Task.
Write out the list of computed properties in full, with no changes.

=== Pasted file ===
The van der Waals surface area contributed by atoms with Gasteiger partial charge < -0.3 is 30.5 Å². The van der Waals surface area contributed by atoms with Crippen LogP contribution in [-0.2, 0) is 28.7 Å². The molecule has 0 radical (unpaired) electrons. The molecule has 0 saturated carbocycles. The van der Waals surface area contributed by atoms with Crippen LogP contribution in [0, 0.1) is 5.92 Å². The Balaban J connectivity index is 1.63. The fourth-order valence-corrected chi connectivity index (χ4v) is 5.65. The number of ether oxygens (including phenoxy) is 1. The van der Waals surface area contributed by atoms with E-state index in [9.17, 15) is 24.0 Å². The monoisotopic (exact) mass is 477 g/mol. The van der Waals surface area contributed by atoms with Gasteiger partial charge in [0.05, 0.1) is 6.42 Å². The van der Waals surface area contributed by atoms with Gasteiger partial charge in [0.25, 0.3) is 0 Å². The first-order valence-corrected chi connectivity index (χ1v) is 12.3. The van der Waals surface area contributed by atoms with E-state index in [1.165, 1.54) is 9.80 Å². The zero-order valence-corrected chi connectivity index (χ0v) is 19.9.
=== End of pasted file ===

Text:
The van der Waals surface area contributed by atoms with Gasteiger partial charge < -0.3 is 30.5 Å². The van der Waals surface area contributed by atoms with Crippen LogP contribution in [-0.2, 0) is 28.7 Å². The molecule has 0 radical (unpaired) electrons. The molecule has 0 saturated carbocycles. The van der Waals surface area contributed by atoms with Crippen LogP contribution in [0, 0.1) is 5.92 Å². The Balaban J connectivity index is 1.63. The fourth-order valence-corrected chi connectivity index (χ4v) is 5.65. The number of ether oxygens (including phenoxy) is 1. The van der Waals surface area contributed by atoms with E-state index in [9.17, 15) is 24.0 Å². The monoisotopic (exact) mass is 477 g/mol. The van der Waals surface area contributed by atoms with Gasteiger partial charge in [0.05, 0.1) is 6.42 Å². The van der Waals surface area contributed by atoms with Gasteiger partial charge in [0.25, 0.3) is 0 Å². The first-order valence-corrected chi connectivity index (χ1v) is 12.3. The van der Waals surface area contributed by atoms with E-state index in [1.165, 1.54) is 9.80 Å². The zero-order valence-corrected chi connectivity index (χ0v) is 19.9.